immigrants crested the final mountain to reach the outskirts of Srinagar, the
capital of the valley of Kashmir. Nandi had talked excitedly about the
glories of his perfect land. Shiva had prepared himself to see some
incredible sights, which he could not have imagined in his simple
homeland. But nothing could have primed him for the sheer spectacle of
what certainly was paradise. Meluha. The land of pure life!
The mighty Jhelum river, a roaring tigress in the mountains, slowed down
to the rhythm of a languorous cow as she entered the valley. She caressed
the heavenly land of Kashmir, meandering her way into the immense Dal
Lake. Further down, she broke away from the lake, continuing her journey
towards the sea.
The vast valley was covered by a lush green canvas of grass. On it was
painted the masterpiece that was Kashmir. Rows upon rows of flowers
arrayed all of Gods colours, their brilliance broken only by the soaring
Chinar trees, offering a majestic, yet warm Kashmiri welcome. Themelodious singing of the birds calmed the exhausted ears of Shivas tribe,
accustomed only to the rude howling of icy mountain winds.
If this is the border province, how perfect must the rest of the country
be? whispered Shiva in awe.
The Dal Lake was the site of an ancient army camp of the Meluhans.
Upon the western banks of the lake, by the side of the Jhelum lay the
frontier town that had grown beyond its simple encampments into the grand
Srinagar. Literally, the
Srinagar had been raised upon a massive platform of almost a hundred
hectares in size. The platform built of earth, towered almost five metres
high. On top of the platform were the city walls, which were another twenty
metres high and four metres thick. The simplicity and brilliance of building
an entire city on a platform astounded the Gunas. It was a strong protection
against enemies who would have to fight their way up a fort wall which was
essentially solid ground. The platform served another vital purpose: it raised
the ground level of the city, an extremely effective strategy against the
recurrent floods in this land. Inside the fort walls, the city was divided into
blocks by roads laid out in a neat grid pattern. It had specially constructed
market areas, temples, gardens, meeting halls and everything else that
would be required for sophisticated urban living. All the houses looked like
simple multiple-storeyed block structures from the outside. The only way to
differentiate a rich mans house from that of a poor mans, was that his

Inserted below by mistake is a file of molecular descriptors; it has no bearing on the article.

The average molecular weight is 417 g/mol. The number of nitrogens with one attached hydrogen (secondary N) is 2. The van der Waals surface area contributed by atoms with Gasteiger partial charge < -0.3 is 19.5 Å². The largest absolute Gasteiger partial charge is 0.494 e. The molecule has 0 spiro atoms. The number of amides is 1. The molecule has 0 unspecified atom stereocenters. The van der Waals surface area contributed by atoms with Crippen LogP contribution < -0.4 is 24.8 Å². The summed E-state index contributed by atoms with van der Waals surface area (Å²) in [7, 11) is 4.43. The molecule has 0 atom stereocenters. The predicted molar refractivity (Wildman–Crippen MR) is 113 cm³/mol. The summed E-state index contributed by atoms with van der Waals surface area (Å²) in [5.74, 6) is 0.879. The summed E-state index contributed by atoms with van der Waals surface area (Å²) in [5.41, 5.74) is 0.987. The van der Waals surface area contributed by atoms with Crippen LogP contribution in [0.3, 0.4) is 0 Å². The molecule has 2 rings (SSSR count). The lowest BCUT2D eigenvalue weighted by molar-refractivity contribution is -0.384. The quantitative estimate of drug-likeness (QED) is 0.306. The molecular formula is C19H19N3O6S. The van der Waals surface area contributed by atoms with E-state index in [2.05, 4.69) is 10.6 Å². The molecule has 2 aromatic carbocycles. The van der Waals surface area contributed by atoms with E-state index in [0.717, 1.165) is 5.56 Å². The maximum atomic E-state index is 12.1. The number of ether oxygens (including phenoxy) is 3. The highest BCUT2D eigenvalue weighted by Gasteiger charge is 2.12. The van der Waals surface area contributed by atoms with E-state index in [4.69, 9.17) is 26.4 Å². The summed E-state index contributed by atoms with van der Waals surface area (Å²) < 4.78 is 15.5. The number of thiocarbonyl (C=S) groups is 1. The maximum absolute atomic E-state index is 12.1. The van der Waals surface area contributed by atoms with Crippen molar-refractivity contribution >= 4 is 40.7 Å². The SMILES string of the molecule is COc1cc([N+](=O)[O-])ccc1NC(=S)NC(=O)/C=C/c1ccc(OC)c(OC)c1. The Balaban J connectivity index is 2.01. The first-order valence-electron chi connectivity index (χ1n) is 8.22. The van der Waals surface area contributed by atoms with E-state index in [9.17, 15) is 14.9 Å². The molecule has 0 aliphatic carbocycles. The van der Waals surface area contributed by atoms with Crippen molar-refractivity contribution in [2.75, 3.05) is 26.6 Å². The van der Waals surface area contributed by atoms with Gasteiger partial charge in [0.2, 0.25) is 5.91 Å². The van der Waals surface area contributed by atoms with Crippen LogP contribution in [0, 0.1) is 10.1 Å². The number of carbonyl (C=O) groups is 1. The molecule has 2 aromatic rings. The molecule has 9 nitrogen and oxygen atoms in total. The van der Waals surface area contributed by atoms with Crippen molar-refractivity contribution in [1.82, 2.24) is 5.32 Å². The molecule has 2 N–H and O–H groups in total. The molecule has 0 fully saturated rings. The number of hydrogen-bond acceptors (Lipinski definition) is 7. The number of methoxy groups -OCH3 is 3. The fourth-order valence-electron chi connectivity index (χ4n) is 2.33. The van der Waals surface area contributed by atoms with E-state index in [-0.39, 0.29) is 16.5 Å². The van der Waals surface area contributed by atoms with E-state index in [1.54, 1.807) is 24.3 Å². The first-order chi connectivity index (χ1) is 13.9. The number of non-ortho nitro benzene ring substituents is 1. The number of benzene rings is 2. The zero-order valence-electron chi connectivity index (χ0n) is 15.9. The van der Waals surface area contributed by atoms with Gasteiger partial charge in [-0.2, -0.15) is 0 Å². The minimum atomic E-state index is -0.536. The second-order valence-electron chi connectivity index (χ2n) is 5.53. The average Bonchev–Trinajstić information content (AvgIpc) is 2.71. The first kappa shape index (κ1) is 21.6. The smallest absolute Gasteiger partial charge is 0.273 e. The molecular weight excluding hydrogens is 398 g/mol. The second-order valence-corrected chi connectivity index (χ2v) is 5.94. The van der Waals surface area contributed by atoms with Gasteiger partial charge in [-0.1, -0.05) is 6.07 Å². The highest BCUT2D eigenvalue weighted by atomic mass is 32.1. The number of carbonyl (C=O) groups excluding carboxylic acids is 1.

block would be bigger.
In contrast to the extravagant natural landscape of Kashmir, the city of
Srinagar itself was painted only in restrained greys, blues and whites. The
entire city was a picture of cleanliness, order and sobriety. Nearly twenty
thousand souls called Srinagar their home. Now an additional two hundred
had just arrived from Mount Kailash. And their leader felt a lightness of
being he hadn experienced since that terrible day, many years ago.
I have escaped. I can make a new beginning. I can forget.
The caravan travelled to the immigrant camp outside Srinagar. The camp
had been built on a separate platform on the southern side of the city. Nandi
led Shiva and his tribe to the Foreigners Office, which was placed just
outside the camp. Nandi requested Shiva to wait outside as he went into the
office. He soon returned, accompanied by a young official. The official
gave a practised smile and folded his hands in a formal Namaste. Welcome to Meluha. I am Chitraangadh. I will be your Orientation Executive. Think
of me as your single point of contact for all issues whilst you are here. I
believe your leaders name is Shiva. Will he step up please?
Shiva took a step forward. I am Shiva.
Excellent, said Chitraangadh. Would you be so kind as to follow me to
the registration desk please? You will be registered as the caretaker of your
tribe. Any communication that concerns them will go through you. Since
you are the designated leader, the implementation of all directives within
your tribe would be your responsibility.
Nandi cut into Chitraangadhs officious speech to tell Shiva, Sir, if you
will just excuse me, I will go to the immigrant camp quarters and arrange
the temporary living arrangements for your tribe.
Shiva noticed that Chitraangadhs ever-beaming face had lost its smile for
a fraction of a second as Nandi interrupted his flow. But he recovered
quickly and the smile returned to his face once again. Shiva turned and
looked at Nandi.
Of course, you may. You don need to take my permission, Nandi, said
Shiva. But in return, you have to promise me something, my friend.
Of course, Sir, replied Nandi bowing slightly.
Call me Shiva. Not Sir, grinned Shiva. I am your friend. Not your
A surprised Nandi looked